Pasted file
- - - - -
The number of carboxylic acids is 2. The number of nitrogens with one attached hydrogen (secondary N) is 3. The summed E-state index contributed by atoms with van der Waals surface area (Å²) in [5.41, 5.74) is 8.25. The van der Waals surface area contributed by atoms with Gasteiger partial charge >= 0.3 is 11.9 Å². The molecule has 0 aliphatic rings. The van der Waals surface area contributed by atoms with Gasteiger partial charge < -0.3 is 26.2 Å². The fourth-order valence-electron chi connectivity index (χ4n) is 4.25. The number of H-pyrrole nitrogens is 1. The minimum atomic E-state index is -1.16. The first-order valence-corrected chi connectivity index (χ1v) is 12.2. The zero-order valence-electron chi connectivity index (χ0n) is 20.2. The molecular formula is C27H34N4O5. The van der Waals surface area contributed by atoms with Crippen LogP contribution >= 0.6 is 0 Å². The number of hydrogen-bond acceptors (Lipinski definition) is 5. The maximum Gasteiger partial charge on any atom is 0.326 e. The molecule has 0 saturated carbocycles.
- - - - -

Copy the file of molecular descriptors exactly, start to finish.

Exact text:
The number of carboxylic acids is 2. The number of nitrogens with one attached hydrogen (secondary N) is 3. The summed E-state index contributed by atoms with van der Waals surface area (Å²) in [5.41, 5.74) is 8.25. The van der Waals surface area contributed by atoms with Gasteiger partial charge >= 0.3 is 11.9 Å². The molecule has 0 aliphatic rings. The van der Waals surface area contributed by atoms with Gasteiger partial charge < -0.3 is 26.2 Å². The fourth-order valence-electron chi connectivity index (χ4n) is 4.25. The number of H-pyrrole nitrogens is 1. The minimum atomic E-state index is -1.16. The first-order valence-corrected chi connectivity index (χ1v) is 12.2. The zero-order valence-electron chi connectivity index (χ0n) is 20.2. The molecular formula is C27H34N4O5. The van der Waals surface area contributed by atoms with Crippen LogP contribution >= 0.6 is 0 Å². The number of hydrogen-bond acceptors (Lipinski definition) is 5. The maximum Gasteiger partial charge on any atom is 0.326 e. The molecule has 0 saturated carbocycles.